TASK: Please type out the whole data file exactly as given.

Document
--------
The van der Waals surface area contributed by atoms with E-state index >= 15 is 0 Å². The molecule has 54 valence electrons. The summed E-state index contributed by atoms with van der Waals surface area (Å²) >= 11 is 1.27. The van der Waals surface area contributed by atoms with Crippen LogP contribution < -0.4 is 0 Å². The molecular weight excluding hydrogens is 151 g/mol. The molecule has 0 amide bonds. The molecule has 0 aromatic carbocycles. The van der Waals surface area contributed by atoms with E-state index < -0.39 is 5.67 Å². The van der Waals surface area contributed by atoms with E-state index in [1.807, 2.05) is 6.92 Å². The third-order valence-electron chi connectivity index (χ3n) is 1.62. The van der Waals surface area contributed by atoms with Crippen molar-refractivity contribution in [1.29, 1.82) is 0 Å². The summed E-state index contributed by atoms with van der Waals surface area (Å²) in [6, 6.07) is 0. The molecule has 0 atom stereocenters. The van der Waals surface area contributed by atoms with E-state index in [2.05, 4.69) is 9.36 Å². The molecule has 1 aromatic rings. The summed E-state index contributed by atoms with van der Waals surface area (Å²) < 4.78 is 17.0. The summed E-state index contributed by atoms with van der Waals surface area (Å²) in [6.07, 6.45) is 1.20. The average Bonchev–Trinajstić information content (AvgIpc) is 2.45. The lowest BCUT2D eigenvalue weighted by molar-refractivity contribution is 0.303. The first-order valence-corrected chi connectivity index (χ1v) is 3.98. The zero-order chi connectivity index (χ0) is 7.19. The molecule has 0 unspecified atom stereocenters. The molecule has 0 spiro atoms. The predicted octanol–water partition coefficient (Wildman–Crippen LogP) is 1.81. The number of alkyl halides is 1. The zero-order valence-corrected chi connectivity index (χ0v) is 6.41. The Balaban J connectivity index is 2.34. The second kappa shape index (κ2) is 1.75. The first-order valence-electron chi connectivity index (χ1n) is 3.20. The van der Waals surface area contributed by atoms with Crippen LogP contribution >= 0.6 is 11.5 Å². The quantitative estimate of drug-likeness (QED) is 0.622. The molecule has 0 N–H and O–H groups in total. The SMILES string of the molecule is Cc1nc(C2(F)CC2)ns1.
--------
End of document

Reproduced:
The van der Waals surface area contributed by atoms with E-state index >= 15 is 0 Å². The molecule has 54 valence electrons. The summed E-state index contributed by atoms with van der Waals surface area (Å²) >= 11 is 1.27. The van der Waals surface area contributed by atoms with Crippen LogP contribution < -0.4 is 0 Å². The molecular weight excluding hydrogens is 151 g/mol. The molecule has 0 amide bonds. The molecule has 0 aromatic carbocycles. The van der Waals surface area contributed by atoms with E-state index < -0.39 is 5.67 Å². The van der Waals surface area contributed by atoms with E-state index in [1.807, 2.05) is 6.92 Å². The third-order valence-electron chi connectivity index (χ3n) is 1.62. The van der Waals surface area contributed by atoms with Crippen molar-refractivity contribution in [1.29, 1.82) is 0 Å². The summed E-state index contributed by atoms with van der Waals surface area (Å²) in [6, 6.07) is 0. The molecule has 0 atom stereocenters. The van der Waals surface area contributed by atoms with E-state index in [2.05, 4.69) is 9.36 Å². The molecule has 1 aromatic rings. The summed E-state index contributed by atoms with van der Waals surface area (Å²) < 4.78 is 17.0. The summed E-state index contributed by atoms with van der Waals surface area (Å²) in [6.07, 6.45) is 1.20. The average Bonchev–Trinajstić information content (AvgIpc) is 2.45. The lowest BCUT2D eigenvalue weighted by molar-refractivity contribution is 0.303. The first-order valence-corrected chi connectivity index (χ1v) is 3.98. The zero-order chi connectivity index (χ0) is 7.19. The molecule has 0 unspecified atom stereocenters. The molecule has 0 spiro atoms. The predicted octanol–water partition coefficient (Wildman–Crippen LogP) is 1.81. The number of alkyl halides is 1. The zero-order valence-corrected chi connectivity index (χ0v) is 6.41. The Balaban J connectivity index is 2.34. The second kappa shape index (κ2) is 1.75. The first-order valence-electron chi connectivity index (χ1n) is 3.20. The van der Waals surface area contributed by atoms with Crippen LogP contribution >= 0.6 is 11.5 Å². The quantitative estimate of drug-likeness (QED) is 0.622. The molecule has 0 N–H and O–H groups in total. The SMILES string of the molecule is Cc1nc(C2(F)CC2)ns1.